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Feeling Anxious? Use This Tried-And-Tested Grounding Technique (Worksheet Included)

When your anxiety gets the better of you, it's easy to succumb to spiralling thought patterns that increase feelings of stress and overwhelm. Try this simple grounding technique for immediate relief!

Isobel Robb

Illustration of a person sitting on a window sill reading from a page or tablet, with a pile of books and a plant by their feet.

A common symptom of various anxiety disorders is excessive worrying. It's very easy to get stuck in negative thought patterns that increase feelings of stress and cloud your perspective. Therapeutic approaches like CBT teach a number of self-help techniques that enable you to break free from spiralling thoughts and calm your anxiety. It's great to have a couple of these exercises to hand for the next time you feel overwhelmed.

In this post you'll learn a simple but effective grounding technique that you can use anytime your anxiety starts to get the better of you. Plus, you can scroll to the end for a handy downloadable worksheet!

What are grounding techniques?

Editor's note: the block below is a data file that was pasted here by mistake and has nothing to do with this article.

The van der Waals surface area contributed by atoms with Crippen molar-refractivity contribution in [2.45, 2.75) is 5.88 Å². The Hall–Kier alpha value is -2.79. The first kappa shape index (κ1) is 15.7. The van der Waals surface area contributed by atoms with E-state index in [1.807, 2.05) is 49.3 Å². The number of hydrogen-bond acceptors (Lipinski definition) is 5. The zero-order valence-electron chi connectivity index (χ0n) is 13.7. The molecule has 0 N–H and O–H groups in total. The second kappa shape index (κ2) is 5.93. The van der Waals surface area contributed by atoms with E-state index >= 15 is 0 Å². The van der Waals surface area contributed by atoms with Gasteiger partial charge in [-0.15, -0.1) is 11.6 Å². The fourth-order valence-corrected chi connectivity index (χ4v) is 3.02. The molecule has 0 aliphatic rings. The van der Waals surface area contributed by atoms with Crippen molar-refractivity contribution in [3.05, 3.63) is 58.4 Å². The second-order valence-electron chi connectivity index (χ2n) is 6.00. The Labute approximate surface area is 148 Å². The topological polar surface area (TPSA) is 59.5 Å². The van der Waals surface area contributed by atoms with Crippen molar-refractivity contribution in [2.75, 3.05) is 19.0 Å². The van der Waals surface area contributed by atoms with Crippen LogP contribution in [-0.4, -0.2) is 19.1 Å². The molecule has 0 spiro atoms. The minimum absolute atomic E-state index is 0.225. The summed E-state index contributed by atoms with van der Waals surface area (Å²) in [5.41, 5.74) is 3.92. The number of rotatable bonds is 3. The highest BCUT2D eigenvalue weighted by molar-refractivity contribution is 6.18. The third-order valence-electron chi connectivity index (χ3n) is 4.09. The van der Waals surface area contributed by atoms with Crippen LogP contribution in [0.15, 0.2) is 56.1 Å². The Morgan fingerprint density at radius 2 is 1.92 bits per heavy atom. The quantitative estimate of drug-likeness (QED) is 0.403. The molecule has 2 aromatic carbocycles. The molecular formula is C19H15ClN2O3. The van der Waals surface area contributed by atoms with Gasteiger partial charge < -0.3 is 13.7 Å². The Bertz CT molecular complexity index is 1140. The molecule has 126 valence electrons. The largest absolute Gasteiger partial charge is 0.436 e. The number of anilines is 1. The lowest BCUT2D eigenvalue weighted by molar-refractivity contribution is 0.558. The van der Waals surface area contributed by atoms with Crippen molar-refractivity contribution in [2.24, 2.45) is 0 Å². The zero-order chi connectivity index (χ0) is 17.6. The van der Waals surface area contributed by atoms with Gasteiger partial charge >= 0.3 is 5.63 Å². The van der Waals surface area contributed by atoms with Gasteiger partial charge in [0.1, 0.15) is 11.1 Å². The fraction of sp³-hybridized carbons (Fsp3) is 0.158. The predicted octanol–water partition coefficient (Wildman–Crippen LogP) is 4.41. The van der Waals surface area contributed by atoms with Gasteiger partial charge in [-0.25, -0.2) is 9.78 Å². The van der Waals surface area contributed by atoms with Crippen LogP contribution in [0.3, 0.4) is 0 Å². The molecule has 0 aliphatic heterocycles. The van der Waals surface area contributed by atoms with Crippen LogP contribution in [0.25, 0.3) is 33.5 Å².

Grounding techniques are exercises designed to put you back in the moment. When anxiety takes hold, the distress we experience pulls us out of the present and focuses all of our energy and attention on the negative aspects of what is happening. The harder we focus on these things, the more anxious we feel.

Grounding techniques are therefore designed to distract you from such distressing thoughts and feelings. Used correctly, these self-help methods can interrupt thought spirals and return you to reality.

How do they work?

Using either mental or physical cues, grounding techniques centre you in the present and serve as a reminder to focus on the here and now, rather than worrying about what might happen down the road. The exercise we've included in this post is called the 5-4-3-2-1 technique. It involves utilising your physical senses to refocus your mind. Before we get to the worksheet, here are a few tips to ensure you make the most of grounding techniques:

The 5-4-3-2-1 technique

This technique encourages mindfulness and provides relief from feelings of anxiety and overwhelm. You can do it in your head, or use the worksheet below to write down your answers. If this is your first time doing the exercise, writing your responses can be particularly effective. With practice, though, you will be able to complete the grounding technique without needing anything to hand.

The preview below explains how this method works, and you can use the button at the end to download and print a copy for yourself.

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